4. Throw out idiotic rules –such as ‘at least 500 people should be interviewed in a research project’. There are innumerable large-scale – yet inadequate – research projects. At the same time, a great deal of research with fewer than 500 participants is of excellent quality. It appears that a journalist seldom looks at the non-responses in surveys even though they can provide an evaluation of the survey’s reliability. If 500 people respond to a survey and 5000 slammed the door, what does that say about that particular piece of research? Rules like this do not protect one against fiascos. Editors with an understanding of and insight into methodology would in fact be much more useful.
  5. Request figures and research reports. Do not be kidded into believing something has increased. Ask for the figures! Companies will often benefit from research being publicised in the news but, at the same time, are unwilling to release the research report. How can a journalist check to see if the research has been well done? Do not let yourself be manipulated; do not publish information about research that you have not been allowed to cast your eye over. Otherwise, you are making it very easy for these companies to manoeuvre you into giving them free publicity.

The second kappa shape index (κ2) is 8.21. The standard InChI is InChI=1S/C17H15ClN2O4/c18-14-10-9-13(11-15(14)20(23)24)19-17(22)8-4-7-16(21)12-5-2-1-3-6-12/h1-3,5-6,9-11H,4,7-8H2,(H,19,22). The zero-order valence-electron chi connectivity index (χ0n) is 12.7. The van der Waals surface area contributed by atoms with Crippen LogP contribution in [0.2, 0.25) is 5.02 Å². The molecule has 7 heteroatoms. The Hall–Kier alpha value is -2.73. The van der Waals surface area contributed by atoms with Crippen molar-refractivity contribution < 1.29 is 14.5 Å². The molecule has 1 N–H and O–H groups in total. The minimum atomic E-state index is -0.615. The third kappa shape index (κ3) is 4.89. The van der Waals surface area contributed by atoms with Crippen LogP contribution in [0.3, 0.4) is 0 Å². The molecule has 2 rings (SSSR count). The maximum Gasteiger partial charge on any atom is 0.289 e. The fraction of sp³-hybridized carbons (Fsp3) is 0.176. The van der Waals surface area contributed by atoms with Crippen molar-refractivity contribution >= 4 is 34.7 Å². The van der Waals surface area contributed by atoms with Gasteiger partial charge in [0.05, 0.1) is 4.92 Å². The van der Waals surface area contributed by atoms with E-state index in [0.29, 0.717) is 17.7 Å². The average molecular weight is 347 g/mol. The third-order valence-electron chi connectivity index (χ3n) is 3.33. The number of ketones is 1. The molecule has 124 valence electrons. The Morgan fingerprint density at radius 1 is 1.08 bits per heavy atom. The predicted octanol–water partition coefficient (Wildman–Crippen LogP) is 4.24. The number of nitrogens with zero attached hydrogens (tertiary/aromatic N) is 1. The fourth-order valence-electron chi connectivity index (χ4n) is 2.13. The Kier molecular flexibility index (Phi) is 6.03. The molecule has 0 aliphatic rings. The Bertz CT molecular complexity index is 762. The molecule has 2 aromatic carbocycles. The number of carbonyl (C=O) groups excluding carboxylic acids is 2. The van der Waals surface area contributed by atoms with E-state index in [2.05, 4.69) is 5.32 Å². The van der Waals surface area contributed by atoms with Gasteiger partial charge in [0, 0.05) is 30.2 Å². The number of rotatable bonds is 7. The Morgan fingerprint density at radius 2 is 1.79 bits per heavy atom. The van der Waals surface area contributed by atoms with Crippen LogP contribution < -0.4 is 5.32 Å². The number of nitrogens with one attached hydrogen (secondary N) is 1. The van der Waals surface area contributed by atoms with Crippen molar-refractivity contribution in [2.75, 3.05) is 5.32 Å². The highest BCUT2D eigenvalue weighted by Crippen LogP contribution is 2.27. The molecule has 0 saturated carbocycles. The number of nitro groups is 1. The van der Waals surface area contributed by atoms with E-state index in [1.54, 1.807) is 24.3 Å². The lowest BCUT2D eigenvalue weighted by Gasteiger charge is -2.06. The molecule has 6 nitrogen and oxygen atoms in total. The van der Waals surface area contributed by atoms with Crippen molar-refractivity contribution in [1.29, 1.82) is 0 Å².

6. Consult the experts. You may not have the necessary expertise to evaluate a piece of research yourself. In that case, do not be embarrassed about seeking the advice of the researchers in question or other experts. They can point out any wrongful interpretations or shortcomings in the research. Take, for example, a research project which showed that vegetarians have an increased chance of developing intestinal cancer. Check with the experts to see if these results correspond with those of any previous research.

If all journalists and editorial staff took these suggestions to heart, our brilliant didactic concept would soon be superfluous. Fortunately, it appears that not everyone feels enthusiastic about fact checking. One journalist was unwilling to respond to our students because, as he said, “You fact checkers are always a few steps behind us”. Maybe so, but we are watching your backs!